The Vergilius Romanus (Vat. lat. 3867
) contains the Aeneid,
, and some of the Ecologues
. With 309 vellum folios measuring 332 x 323 mm (of an estimated 410 folios originally), written in exceptionally elegant rustic capitals, the Vergilius Romanus
is one of the grandest of the very few illustrated codices surviving from Late Antiquity. Significantly larger in format than the Vergilius Vaticanus
, with which is it often confused, the Vergilius Romanus
was too heavy to hold and read; it was probably intended for display on a table.
Itt has been estimated that that the manuscript had 42 illustrations, of which 19 have survived. They were painted by at least two artists, both of whom are anonymous. The style of both artists represents the beginning of a break with classical style. The human form becomes abstracted and flattened and the naturalistic depiction of space is abandoned.
"The first artist painted a single miniature on folio 1 recto, an illustration for the First Eclogue. In it a cowherd, Tityrus, plays a flute while sitting under a tree. The heads of three cows look out from behind the tree. Meanwhile a standing goatherd, Meliboeus, leads a goat by its horns under a tree. More goats look out from behind that tree. This miniature shows some remnants of classical style. The cows and goats looking out from behind the trees are an attempt, albeit an unsuccessful one, at creating the appearance of space. The garments of the two men are draped naturally and the heads are shown in three quarter view. The miniature, unlike any miniature in this manuscript, is unframed which shows a connection to the tradition of papyrus roll illustration.
"The second artist demonstrates a more radical break from the classical tradition in the remaining miniatures. All of these miniatures are framed in red and gold. The artist seems to have no real understanding of the portrayal of the human body, and is incapable of handling a contorted pose, such as is seen on folio 100 verso
, where a reclining figure is portrayed in an utterly unconvincing manner. Faces are no longer portrayed in three quarter position but are either frontal or full profile. The clothing no longer drapes naturally but is instead reduced to rhythmic curving lines. The page is often divided into separate compartments (See, for example, Folio 108r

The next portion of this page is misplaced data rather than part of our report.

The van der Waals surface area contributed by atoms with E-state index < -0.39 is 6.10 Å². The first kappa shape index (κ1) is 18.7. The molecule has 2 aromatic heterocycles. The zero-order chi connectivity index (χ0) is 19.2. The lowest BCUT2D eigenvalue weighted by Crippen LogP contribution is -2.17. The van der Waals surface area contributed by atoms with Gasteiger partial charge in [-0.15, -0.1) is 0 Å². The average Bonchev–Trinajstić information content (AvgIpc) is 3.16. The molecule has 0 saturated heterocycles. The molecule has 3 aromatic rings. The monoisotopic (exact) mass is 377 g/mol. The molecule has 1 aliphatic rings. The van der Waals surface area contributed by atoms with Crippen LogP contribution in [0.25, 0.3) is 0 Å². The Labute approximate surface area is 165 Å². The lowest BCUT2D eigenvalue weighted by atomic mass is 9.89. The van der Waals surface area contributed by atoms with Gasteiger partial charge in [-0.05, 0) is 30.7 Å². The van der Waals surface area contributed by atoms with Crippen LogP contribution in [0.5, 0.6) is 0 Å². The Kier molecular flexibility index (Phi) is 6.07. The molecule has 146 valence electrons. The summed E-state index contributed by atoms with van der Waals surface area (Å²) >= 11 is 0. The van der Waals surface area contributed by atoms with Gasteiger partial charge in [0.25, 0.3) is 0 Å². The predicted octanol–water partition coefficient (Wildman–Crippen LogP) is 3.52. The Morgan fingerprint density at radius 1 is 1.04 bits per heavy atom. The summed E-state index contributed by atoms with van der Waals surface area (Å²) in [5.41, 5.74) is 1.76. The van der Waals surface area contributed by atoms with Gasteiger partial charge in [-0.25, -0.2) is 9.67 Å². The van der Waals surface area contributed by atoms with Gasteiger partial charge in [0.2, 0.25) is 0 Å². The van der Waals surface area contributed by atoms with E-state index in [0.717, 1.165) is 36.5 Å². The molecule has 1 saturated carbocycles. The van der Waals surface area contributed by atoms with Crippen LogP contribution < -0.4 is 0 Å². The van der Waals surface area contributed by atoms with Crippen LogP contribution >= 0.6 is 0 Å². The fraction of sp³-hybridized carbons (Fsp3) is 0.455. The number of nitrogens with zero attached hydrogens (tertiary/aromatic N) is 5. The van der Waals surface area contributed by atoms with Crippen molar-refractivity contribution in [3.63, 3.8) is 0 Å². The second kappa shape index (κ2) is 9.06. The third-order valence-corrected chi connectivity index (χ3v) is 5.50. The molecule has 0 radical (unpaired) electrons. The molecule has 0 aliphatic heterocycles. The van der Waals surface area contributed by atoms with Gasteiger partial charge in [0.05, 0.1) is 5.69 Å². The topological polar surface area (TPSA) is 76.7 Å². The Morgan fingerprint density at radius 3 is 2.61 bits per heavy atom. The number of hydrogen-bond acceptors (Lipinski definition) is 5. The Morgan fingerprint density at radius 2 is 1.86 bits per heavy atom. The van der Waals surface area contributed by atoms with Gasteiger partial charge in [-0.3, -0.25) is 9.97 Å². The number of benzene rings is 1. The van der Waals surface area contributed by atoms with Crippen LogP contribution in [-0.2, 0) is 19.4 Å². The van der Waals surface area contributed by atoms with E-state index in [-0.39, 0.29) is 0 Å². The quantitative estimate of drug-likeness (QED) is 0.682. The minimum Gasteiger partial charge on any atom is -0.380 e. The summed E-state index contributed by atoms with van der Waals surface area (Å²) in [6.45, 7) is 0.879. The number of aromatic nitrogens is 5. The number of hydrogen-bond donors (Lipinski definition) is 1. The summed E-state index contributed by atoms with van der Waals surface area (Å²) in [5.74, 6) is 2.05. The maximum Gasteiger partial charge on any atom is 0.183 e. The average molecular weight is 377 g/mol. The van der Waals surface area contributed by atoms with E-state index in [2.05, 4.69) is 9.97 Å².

). When a landscape is depicted there is no attempt to depict a three-dimensional space. There is no ground line and items are spread evenly over the field. Care is taken so that items do not overlap each other. The effect is remarkably similar to some Roman floor mosaics
, which may have served as inspiration (see folios 44 verso
and 45 recto
. The second artist was a fine artist. However, his interests were in patterns and lines rather than in the naturalistic portrayal of space and the human form" (Wikipedia article Vergilius Romanus, accessed 10-2020).
The manuscript contains three author portraits (Folios 3v, 9r
, and 14 r
). These portraits, inserted in the text column within a frame, show a reliance on the early papyrus scroll tradition of manuscript portraits. The portraits show Vergil sitting on a chair, holding what may be a papyrus roll, between a lectern and a locked scrinium or chest that would have held papyrus rolls.
In his splendid monograph, The Roman Vergil and the Origins of Medieval Book Design
(2001) p. 68 David Wright provided an unusually detailed provenance for the manuscript, including comments on the later annotations it contains, as follows:
"For the later history of the manuscript, scattered corrections in the text show that the book remained in use in some Italian collection at least into the seventh century, but with the general collapse of classical Roman culture in Italy it must eventually have fallen into neglect. We have no firm evidence, but it is reasonable speculation that it may have been one of the manuscripts collected by Charlemagne when he was in Italy, perhaps at the time of his coronation in 800, and taken to his court in Aachen. Then when his library was dispersed after his dealth in 814 it seems to have gone to the royal abbey of Saint-Denis, where it certainly was during the Middle Ages. Some monks must have read it there early on, because a unique misspelling in the manuscript (Minoeia for Minoia in Aeneid 6.14) is quoted around 865 by Heric of Auxerre in his life of St. Germain, but there is no trace of any direct influence of theser miniatures on Carolingian art. Its text, on the other hand, was so prized at Saint-Denis that in the twelfth century, nearly forty small corrections were carefully written in, a unique case of such scholarly study of an ancient book in that era....
"It was still at Saint-Denis when Abbot Jehan Courtoys (1441-43) signed his name in it ... but by 1475 it was listed in the first inventory of the Vatican Library, perhaps changing hands at one of the church councils. When it appeared in that inventory Cardinal Giuliano della Rovere, the future Pope Julius II, borrowed it for study. Then when the Florentine scholar Poliziano was in Rome in 1484 he studied it and cited its colphons to establish the correct spelling Vergilius instead of the medieval Virgilius. The Roman scholar Valeriano studied it in detail for his work on the text of Vergil published in 1521 and baptized the manuscript 'Codex Romanus' because of the truly Roman quality of its script."